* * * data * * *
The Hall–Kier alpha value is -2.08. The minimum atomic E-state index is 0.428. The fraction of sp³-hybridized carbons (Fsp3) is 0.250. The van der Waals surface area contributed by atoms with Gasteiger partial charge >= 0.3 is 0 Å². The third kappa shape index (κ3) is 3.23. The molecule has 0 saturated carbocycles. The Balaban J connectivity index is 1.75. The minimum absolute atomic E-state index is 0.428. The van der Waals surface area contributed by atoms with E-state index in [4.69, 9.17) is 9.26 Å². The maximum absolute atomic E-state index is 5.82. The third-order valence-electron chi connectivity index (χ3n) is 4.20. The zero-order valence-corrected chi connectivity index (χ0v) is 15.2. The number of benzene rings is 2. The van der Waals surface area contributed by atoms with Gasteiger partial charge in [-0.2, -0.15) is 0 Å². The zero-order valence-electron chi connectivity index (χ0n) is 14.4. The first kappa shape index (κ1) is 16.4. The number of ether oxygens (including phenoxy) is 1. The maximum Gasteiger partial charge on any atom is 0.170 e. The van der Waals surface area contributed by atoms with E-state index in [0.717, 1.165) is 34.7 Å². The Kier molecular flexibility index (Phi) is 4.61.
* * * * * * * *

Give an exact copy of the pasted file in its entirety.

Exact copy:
The Hall–Kier alpha value is -2.08. The minimum atomic E-state index is 0.428. The fraction of sp³-hybridized carbons (Fsp3) is 0.250. The van der Waals surface area contributed by atoms with Gasteiger partial charge >= 0.3 is 0 Å². The third kappa shape index (κ3) is 3.23. The molecule has 0 saturated carbocycles. The Balaban J connectivity index is 1.75. The minimum absolute atomic E-state index is 0.428. The van der Waals surface area contributed by atoms with E-state index in [4.69, 9.17) is 9.26 Å². The maximum absolute atomic E-state index is 5.82. The third-order valence-electron chi connectivity index (χ3n) is 4.20. The zero-order valence-corrected chi connectivity index (χ0v) is 15.2. The number of benzene rings is 2. The van der Waals surface area contributed by atoms with Gasteiger partial charge in [-0.2, -0.15) is 0 Å². The zero-order valence-electron chi connectivity index (χ0n) is 14.4. The first kappa shape index (κ1) is 16.4. The number of ether oxygens (including phenoxy) is 1. The maximum Gasteiger partial charge on any atom is 0.170 e. The van der Waals surface area contributed by atoms with E-state index in [0.717, 1.165) is 34.7 Å². The Kier molecular flexibility index (Phi) is 4.61.